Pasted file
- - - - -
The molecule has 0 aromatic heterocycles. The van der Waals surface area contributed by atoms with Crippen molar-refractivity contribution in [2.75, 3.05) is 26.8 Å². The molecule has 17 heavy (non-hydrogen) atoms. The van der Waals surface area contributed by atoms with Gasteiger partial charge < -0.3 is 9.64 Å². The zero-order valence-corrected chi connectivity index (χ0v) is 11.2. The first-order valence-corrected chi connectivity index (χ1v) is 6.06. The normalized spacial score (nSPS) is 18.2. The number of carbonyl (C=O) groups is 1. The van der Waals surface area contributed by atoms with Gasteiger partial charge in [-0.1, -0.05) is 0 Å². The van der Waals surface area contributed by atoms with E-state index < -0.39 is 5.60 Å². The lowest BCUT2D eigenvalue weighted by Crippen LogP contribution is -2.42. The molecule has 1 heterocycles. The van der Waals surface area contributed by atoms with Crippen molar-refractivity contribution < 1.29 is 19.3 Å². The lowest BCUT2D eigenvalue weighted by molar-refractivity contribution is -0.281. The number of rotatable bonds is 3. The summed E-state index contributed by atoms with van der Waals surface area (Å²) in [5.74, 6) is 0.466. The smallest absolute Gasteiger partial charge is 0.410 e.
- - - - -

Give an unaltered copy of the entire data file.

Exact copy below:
The molecule has 0 aromatic heterocycles. The van der Waals surface area contributed by atoms with Crippen molar-refractivity contribution in [2.75, 3.05) is 26.8 Å². The molecule has 17 heavy (non-hydrogen) atoms. The van der Waals surface area contributed by atoms with Gasteiger partial charge < -0.3 is 9.64 Å². The zero-order valence-corrected chi connectivity index (χ0v) is 11.2. The first-order valence-corrected chi connectivity index (χ1v) is 6.06. The normalized spacial score (nSPS) is 18.2. The number of carbonyl (C=O) groups is 1. The van der Waals surface area contributed by atoms with Gasteiger partial charge in [-0.1, -0.05) is 0 Å². The van der Waals surface area contributed by atoms with E-state index < -0.39 is 5.60 Å². The lowest BCUT2D eigenvalue weighted by Crippen LogP contribution is -2.42. The molecule has 1 heterocycles. The van der Waals surface area contributed by atoms with Crippen molar-refractivity contribution < 1.29 is 19.3 Å². The lowest BCUT2D eigenvalue weighted by molar-refractivity contribution is -0.281. The number of rotatable bonds is 3. The summed E-state index contributed by atoms with van der Waals surface area (Å²) in [5.74, 6) is 0.466. The smallest absolute Gasteiger partial charge is 0.410 e.